Continue reading “Film Review: Jupiter Ascending / Seventh Son, or ‘What you had to do to win an Oscar in 2014’”
“I do hate getting older, I hate every bloody moment of it”
Dustin Hoffman’s directorial debut on film came last year in the form of an adaptation of Ronald Harwood’s play Quartet, set in a retirement home for gifted musicians and singers. At Beecham House, the residents attend various classes and activities, teach visiting youngsters the tricks of their trades and participate in the yearly gala concert necessary to boost the finances and keep it open. And this ability to fulfil their love for performance is what makes it a special place and where the film finds its greatest successes in the midst of its otherwise inoffensive charms.
The main thrust of the story is around the arrival of grande dame Jean Horton, a retired opera singer who is struggling to come to terms with her new circumstances. She keeps herself to herself, refusing to join in with the communal activities, even though she is now living with former friends, colleagues and husbands. This is particularly pertinent as her arrival completes the quartet of performers from the most acclaimed version of Rigoletto since the Second World War and everyone is alive to the fundraising potential of such a reunion. But Jean has bridges to build, most notably with her bitter ex Reg, and with Cissy and Wilf hoping they’ll all get to sing together again, they get to the business of putting the past to rest. Continue reading “DVD Review: Quartet”
“You seem so very gay and bold”
I didn’t watch this 2002 television adaptation of Sarah Waters’ debut novel Tipping the Velvet nor had I read the book so this was all unchartered territory for me. I vaguely remembered a bit of a Daily Mail-style hoohah so I was a little surprised at the relative tameness of the first episode but then after getting through the second, I can see why an eyebrow might have been raised – I doubt I’ll see Anna Chancellor in quite the same light! Andrew Davies’ had the unenviable task of condensing Water’s seven year story of sexual and self-discovery into a three hour television script and manages the job fairly well, though with a rip-roaring pace that doesn’t always quite allow the story enough time to breathe.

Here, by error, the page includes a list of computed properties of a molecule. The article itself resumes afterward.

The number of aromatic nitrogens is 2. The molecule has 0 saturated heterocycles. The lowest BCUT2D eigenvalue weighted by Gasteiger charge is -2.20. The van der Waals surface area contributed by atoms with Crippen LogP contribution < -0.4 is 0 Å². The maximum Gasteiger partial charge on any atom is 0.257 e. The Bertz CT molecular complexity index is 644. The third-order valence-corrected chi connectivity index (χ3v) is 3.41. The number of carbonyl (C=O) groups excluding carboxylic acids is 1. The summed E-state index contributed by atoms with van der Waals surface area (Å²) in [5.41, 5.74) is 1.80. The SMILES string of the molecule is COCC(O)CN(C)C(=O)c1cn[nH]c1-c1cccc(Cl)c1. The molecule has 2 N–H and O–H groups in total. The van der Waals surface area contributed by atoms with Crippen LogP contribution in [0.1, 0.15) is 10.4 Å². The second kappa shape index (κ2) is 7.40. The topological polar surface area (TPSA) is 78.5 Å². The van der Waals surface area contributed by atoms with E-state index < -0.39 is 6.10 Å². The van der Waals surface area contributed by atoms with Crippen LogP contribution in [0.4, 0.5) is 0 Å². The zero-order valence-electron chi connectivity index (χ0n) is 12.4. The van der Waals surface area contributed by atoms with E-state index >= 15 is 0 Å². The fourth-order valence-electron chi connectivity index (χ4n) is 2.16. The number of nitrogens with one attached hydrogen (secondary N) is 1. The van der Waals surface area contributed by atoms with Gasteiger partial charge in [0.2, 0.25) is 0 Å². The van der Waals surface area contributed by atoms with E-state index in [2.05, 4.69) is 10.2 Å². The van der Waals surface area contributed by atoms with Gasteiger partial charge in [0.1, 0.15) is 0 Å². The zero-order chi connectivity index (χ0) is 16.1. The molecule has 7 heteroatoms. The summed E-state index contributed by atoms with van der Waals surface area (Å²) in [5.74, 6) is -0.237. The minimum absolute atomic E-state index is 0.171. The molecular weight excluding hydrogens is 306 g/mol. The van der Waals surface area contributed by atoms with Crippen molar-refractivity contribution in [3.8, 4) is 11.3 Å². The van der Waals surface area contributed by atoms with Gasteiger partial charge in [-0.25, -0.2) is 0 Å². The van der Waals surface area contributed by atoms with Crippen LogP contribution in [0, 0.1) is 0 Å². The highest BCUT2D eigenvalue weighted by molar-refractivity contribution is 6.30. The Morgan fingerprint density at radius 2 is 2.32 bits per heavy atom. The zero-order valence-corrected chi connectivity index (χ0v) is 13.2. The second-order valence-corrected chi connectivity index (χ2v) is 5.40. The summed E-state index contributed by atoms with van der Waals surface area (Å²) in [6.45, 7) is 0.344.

The story centres on Nancy Astley, a young woman who works as an oyster-girl in her father’s Whitstable restaurant but who lacks a certain fulfilment in her life as a relationship with a local boy is failing to make her weak at the knees. What does capture her attention though is the arrival of a male impersonator Kitty Butler whose performances leave her transfixed and ultimately open up a whole new world for Nan, but a world that is full of as much heartbreak as love, as much pain as pleasure, as she finds herself on the stage, on the street, on a leash, on her knees, on an incredible journey. Continue reading “DVD Review: Tipping the Velvet”
“What could be more innocent than visiting the vicar of Cockchaffington?”
So having completely tumbled for the charms of The Way We Live Now, I turned to the following BBC Anthony Trollope adaptation He Knew He Was Right which was also reworked by Andrew Davies and broadcast in 2004. Trollope’s main concern here was the corrosive effect of jealousy and particularly on his lead character of Louis Trevelyan whose marriage and family are broken up as he struggles to deal with the independent mind of his wife Emily as he suspects her of having an affair, and suffers the consequences of a gossipy Victorian society.
And thus the problems started for me – I never once found myself believing or really caring for Louis or Emily or their relationship. Oliver Dimsdale and Laura Fraser both struggled with the likeability factor for me and so as a central plot point, the story lost me from the beginning. More engaging was Emily’s younger sister Nora’s romantic travails as she falls for a penniless writer – Christina Cole and Stephen Campbell Moore just lovely together, and another love story as a kind but poor young companion falls for her mistress’s great-nephew against society’s rules. Continue reading “DVD Review: He Knew He Was Right”
“I always thought our private happiness was more important than outside things”
Flare Path marks the second of 3 Rattigan plays this month for me as his anniversary year really gets into swing with two major London productions opening this month, joining the fringe and regional shows that have already begun to celebrate the work of this most English of writers. It also marks the first production of Trevor Nunn’s artistic directorship at the Theatre Royal Haymarket. Written in 1941 it is drawn from Rattigan’s own RAF experience in the Second World War
Set over a 1942 weekend in a hotel occupied by fighter pilots and their visiting wives, near an airbase in Lincolnshire, the story centres on Patricia, an actress who although she has married the affably handsome Flight Lieutenant Teddy after a whirlwind romance, has been tempted back by her former lover, film star Peter Kyle and she intends to tell Teddy of her intent to leave him. But the war waits for no woman and as Teddy serves his country alongside his fellow men and she is left waiting with the other wives, all struggling with the different pressures the war is placing on their own marriages, Patricia’s resolve is weakened and the her dilemma becomes more pressing. Continue reading “Review: Flare Path, Theatre Royal Haymarket”